SAN DIEGO, CALIFORNIA -You may have never considered it, but there are some very convincing reasons to hang your furnace instead of leaving it on the ground in a crawlspace or in a closet in the house.
In most cases, hanging the furnace is actually the ideal location, according to Gabriel Carini, the founder of Carini Heating, Air and Plumbing, a San Diego heating repair expert.
Why Is Hanging The Furnace Ideal? The most obvious benefit of getting a furnace up off the ground is that it’s easier access to the system. Bowen Smith, a heating and air service technician with the company, recounts a recent job as an example of why this is helpful.
This client had an existing furnace and water heater in the crawlspace of his home. The water heater flooded and because the furnace was on the ground, he found the unit sitting in six or seven inches of water, Smith says. With the client’s furnace inoperable, he had to go without air conditioning, too.
The heating and cooling systems of a home have many components that work hand in hand to provide optimum indoor comfort, so any change, upgrade or break down of one effects the other.
“Had the furnace been installed as a hanging one, he could have avoided the cost of repairing the unit and the inconvenience of being without an indoor comfort system while the water heater was fixed,” says Carini, an HVAC repair expert.
The client ended up having Carini’s cooling and heating company do a complete overhaul to the existing systems, and he opted to hang the furnace in the crawlspace.
Want A Quieter, More Efficient System? Other benefits of hanging a furnace are that the system tends to be more efficient and quieter than one on a basic platform on the ground or floor. Even a unit installed to code is in closer proximity to dust, pollen, allergens and other air particles that get pulled into the system.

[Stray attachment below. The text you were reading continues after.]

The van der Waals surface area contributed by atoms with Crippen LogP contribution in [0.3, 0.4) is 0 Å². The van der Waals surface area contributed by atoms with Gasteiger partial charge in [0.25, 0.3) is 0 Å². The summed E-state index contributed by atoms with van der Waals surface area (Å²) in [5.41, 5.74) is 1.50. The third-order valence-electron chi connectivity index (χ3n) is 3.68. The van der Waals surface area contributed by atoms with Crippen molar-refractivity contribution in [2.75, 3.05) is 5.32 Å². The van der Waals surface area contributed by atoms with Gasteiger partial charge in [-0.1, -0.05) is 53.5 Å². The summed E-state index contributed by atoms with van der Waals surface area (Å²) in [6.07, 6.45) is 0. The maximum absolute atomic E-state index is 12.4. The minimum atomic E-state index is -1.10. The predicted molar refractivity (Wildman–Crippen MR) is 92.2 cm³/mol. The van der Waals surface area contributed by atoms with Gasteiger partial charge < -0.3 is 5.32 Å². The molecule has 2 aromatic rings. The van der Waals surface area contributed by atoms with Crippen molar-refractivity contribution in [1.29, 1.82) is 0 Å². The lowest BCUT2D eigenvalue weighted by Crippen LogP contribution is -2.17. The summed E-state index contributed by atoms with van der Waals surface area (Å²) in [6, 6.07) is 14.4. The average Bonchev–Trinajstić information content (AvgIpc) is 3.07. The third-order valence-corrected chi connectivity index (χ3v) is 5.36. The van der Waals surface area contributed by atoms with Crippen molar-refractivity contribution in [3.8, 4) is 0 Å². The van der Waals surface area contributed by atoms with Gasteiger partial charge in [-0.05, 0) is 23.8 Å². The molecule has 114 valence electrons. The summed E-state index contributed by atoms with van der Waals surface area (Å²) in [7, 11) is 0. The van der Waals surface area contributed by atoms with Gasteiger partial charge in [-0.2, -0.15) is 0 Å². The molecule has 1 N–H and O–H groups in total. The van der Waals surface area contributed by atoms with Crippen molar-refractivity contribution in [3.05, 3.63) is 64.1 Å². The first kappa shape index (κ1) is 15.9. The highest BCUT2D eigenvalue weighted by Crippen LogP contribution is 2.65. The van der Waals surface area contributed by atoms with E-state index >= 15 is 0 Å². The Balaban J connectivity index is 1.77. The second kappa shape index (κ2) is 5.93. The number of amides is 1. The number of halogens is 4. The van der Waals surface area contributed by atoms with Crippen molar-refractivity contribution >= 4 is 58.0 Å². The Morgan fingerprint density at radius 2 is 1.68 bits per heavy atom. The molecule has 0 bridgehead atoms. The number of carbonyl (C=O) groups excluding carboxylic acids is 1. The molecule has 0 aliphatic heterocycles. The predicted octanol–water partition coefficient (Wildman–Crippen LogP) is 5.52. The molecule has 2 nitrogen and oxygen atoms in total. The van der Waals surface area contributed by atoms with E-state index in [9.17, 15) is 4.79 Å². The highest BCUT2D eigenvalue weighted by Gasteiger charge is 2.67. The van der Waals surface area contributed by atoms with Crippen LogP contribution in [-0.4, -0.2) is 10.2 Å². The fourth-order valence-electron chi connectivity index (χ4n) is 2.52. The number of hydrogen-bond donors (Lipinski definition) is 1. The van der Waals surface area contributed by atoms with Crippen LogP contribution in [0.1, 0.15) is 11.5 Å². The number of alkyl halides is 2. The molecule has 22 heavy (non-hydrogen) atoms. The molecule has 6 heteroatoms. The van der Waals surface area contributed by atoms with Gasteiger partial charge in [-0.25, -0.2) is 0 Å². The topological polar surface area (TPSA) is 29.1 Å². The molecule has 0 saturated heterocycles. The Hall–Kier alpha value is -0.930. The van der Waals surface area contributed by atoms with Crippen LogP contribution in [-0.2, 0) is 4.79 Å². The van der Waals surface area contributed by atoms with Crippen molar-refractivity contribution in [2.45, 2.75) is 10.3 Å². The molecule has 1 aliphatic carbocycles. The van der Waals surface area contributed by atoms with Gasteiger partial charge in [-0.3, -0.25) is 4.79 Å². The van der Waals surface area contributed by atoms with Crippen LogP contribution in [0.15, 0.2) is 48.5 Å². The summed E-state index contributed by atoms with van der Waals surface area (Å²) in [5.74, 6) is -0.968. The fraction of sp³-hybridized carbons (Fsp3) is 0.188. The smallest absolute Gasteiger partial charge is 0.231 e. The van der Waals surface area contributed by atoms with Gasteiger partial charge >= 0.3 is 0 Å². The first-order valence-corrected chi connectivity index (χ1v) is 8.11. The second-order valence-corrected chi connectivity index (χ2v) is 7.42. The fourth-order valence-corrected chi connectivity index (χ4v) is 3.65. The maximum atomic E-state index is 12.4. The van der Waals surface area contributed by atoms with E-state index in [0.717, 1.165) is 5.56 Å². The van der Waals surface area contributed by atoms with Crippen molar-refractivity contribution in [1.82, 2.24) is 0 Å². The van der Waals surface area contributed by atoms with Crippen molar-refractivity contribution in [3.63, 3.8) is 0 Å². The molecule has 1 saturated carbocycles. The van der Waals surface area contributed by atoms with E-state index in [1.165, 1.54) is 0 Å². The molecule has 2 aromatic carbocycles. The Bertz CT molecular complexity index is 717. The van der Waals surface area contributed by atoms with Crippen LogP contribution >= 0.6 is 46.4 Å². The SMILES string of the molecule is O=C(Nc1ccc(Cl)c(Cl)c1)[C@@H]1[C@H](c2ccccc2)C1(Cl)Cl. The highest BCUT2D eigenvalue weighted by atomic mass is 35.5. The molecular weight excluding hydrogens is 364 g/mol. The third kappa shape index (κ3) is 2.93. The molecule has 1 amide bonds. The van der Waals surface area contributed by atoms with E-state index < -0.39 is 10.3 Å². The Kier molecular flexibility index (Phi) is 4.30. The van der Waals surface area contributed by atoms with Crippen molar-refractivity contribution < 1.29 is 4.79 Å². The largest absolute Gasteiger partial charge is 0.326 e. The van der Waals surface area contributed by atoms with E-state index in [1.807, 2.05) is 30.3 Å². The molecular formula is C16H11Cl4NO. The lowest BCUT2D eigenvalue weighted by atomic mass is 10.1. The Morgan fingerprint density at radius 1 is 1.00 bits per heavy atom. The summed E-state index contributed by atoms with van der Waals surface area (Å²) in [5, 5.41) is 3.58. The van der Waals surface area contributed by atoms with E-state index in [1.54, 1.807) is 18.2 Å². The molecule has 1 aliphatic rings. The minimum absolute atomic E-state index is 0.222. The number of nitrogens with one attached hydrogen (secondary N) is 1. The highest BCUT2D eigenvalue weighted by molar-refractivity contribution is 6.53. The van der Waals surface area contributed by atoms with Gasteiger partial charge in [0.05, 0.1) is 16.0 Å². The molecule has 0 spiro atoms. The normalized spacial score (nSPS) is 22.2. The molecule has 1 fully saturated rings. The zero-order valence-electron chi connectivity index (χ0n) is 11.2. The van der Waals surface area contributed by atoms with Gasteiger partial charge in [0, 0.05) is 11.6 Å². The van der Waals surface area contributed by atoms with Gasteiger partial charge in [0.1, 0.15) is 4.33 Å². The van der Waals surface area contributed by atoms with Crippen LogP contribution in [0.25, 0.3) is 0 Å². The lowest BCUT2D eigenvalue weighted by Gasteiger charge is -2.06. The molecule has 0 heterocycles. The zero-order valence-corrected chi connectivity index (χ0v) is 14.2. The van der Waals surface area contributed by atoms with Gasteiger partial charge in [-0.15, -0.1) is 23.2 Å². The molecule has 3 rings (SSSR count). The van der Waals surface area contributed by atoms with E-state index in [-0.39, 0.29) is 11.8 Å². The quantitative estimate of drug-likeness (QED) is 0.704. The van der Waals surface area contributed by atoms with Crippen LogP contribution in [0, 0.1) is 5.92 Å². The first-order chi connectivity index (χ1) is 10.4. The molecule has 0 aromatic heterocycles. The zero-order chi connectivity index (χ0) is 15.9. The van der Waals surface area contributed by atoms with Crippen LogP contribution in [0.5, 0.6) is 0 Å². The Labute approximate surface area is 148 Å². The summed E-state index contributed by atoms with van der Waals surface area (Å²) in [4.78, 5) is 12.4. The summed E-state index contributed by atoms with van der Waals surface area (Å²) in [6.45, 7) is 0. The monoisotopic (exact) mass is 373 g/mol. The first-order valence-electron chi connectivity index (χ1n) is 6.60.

“A well-designed furnace is built to avoid air leakage but over time most will develop small cracks or openings,” explains Carini, an AC repair professional. “Because of the pressure difference, the furnace draws air through those openings.”
Basically, the motor and electrical components are running longer and using more energy. The system has to move more air- and filter more air with more particles and allergens-to maintain the desired indoor temperature.
Getting a truly level surface on the ground can be difficult. When the system is off-balance, even slightly, it vibrates and makes more noise when it is running. Hanging a furnace allows the service technician to truly level the unit and lower the noise level inside the home when the unit is running.
How About Avoiding Costly Repairs? Another reason a level unit is crucial is to make sure the coil is aligned exactly right.
“The coil needs to be level to keep the water the AC has pulled out of the air where it belongs,” says Smith. “When the water is going anywhere else it is going to result in poor air quality and repairs or replacement of the unit.”
When water gets back into the unit because of an uneven coil, the moisture can soak the insulation, damage or ruin the main control board or allow algae and mold to grow inside the system. Smith says he has seen this happen to many clients during his 12 years in the heating and cooling industry.
Why Isn’t This Installation Method Used More Often? With all the benefits of this application, and according to Carini and Smith no drawbacks, one wonders why anyone would decide to do it a different way.
“Not everyone wants to spend the money on making it right,” says Carini. “Some care, but some want the Band-Aid instead.”
The cost varies from $200 to $2,000, depending on the application and how involved the process is going to be. In some cases, service technicians have had to cut open the crawlspace to fit the unit through the opening in addition to rerouting gas, electrical and return lines when moving a unit from a closet.
“Here is what puts that price into perspective though,” says Carini. “The expected lifespan of a furnace installed on the ground is 10 to 20 years. With the hanging application, the expected life of the furnace is at least 20.”